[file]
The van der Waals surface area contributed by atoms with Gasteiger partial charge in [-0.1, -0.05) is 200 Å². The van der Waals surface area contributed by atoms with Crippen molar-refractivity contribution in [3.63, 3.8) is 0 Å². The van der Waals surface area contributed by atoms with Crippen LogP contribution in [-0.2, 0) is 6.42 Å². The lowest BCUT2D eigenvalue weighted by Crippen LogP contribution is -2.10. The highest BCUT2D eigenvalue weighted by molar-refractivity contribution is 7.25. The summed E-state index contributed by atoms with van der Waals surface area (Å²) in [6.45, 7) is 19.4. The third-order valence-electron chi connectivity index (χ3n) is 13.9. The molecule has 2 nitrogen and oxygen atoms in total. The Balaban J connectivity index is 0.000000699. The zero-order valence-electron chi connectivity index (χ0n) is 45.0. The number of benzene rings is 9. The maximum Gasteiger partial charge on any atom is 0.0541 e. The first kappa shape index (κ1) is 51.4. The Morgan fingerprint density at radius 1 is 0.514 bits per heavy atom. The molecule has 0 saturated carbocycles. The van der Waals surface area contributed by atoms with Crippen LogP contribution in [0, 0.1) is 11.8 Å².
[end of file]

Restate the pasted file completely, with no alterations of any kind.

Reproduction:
The van der Waals surface area contributed by atoms with Gasteiger partial charge in [-0.1, -0.05) is 200 Å². The van der Waals surface area contributed by atoms with Crippen molar-refractivity contribution in [3.63, 3.8) is 0 Å². The van der Waals surface area contributed by atoms with Crippen LogP contribution in [-0.2, 0) is 6.42 Å². The lowest BCUT2D eigenvalue weighted by Crippen LogP contribution is -2.10. The highest BCUT2D eigenvalue weighted by molar-refractivity contribution is 7.25. The summed E-state index contributed by atoms with van der Waals surface area (Å²) in [6.45, 7) is 19.4. The third-order valence-electron chi connectivity index (χ3n) is 13.9. The molecule has 2 nitrogen and oxygen atoms in total. The Balaban J connectivity index is 0.000000699. The zero-order valence-electron chi connectivity index (χ0n) is 45.0. The number of benzene rings is 9. The maximum Gasteiger partial charge on any atom is 0.0541 e. The first kappa shape index (κ1) is 51.4. The Morgan fingerprint density at radius 1 is 0.514 bits per heavy atom. The molecule has 0 saturated carbocycles. The van der Waals surface area contributed by atoms with Crippen LogP contribution in [0, 0.1) is 11.8 Å².